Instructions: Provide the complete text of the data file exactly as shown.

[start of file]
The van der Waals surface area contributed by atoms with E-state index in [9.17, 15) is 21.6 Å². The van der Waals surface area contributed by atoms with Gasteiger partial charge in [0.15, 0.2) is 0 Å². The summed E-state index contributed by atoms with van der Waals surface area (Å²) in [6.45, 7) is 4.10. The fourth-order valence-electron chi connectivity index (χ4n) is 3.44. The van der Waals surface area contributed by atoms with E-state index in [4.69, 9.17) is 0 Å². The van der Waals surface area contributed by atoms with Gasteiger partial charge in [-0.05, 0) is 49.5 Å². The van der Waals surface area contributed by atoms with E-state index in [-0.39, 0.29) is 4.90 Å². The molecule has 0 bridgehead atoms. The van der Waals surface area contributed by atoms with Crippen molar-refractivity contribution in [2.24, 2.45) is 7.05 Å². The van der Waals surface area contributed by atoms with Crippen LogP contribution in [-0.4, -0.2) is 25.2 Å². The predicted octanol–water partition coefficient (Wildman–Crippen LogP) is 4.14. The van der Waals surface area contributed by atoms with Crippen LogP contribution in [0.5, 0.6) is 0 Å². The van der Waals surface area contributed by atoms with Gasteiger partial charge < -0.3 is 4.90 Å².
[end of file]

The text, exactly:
The van der Waals surface area contributed by atoms with E-state index in [9.17, 15) is 21.6 Å². The van der Waals surface area contributed by atoms with Gasteiger partial charge in [0.15, 0.2) is 0 Å². The summed E-state index contributed by atoms with van der Waals surface area (Å²) in [6.45, 7) is 4.10. The fourth-order valence-electron chi connectivity index (χ4n) is 3.44. The van der Waals surface area contributed by atoms with E-state index in [4.69, 9.17) is 0 Å². The van der Waals surface area contributed by atoms with Gasteiger partial charge in [-0.05, 0) is 49.5 Å². The van der Waals surface area contributed by atoms with E-state index in [-0.39, 0.29) is 4.90 Å². The molecule has 0 bridgehead atoms. The van der Waals surface area contributed by atoms with Crippen molar-refractivity contribution in [2.24, 2.45) is 7.05 Å². The van der Waals surface area contributed by atoms with Crippen LogP contribution in [-0.4, -0.2) is 25.2 Å². The predicted octanol–water partition coefficient (Wildman–Crippen LogP) is 4.14. The van der Waals surface area contributed by atoms with Crippen LogP contribution in [0.5, 0.6) is 0 Å². The van der Waals surface area contributed by atoms with Gasteiger partial charge < -0.3 is 4.90 Å².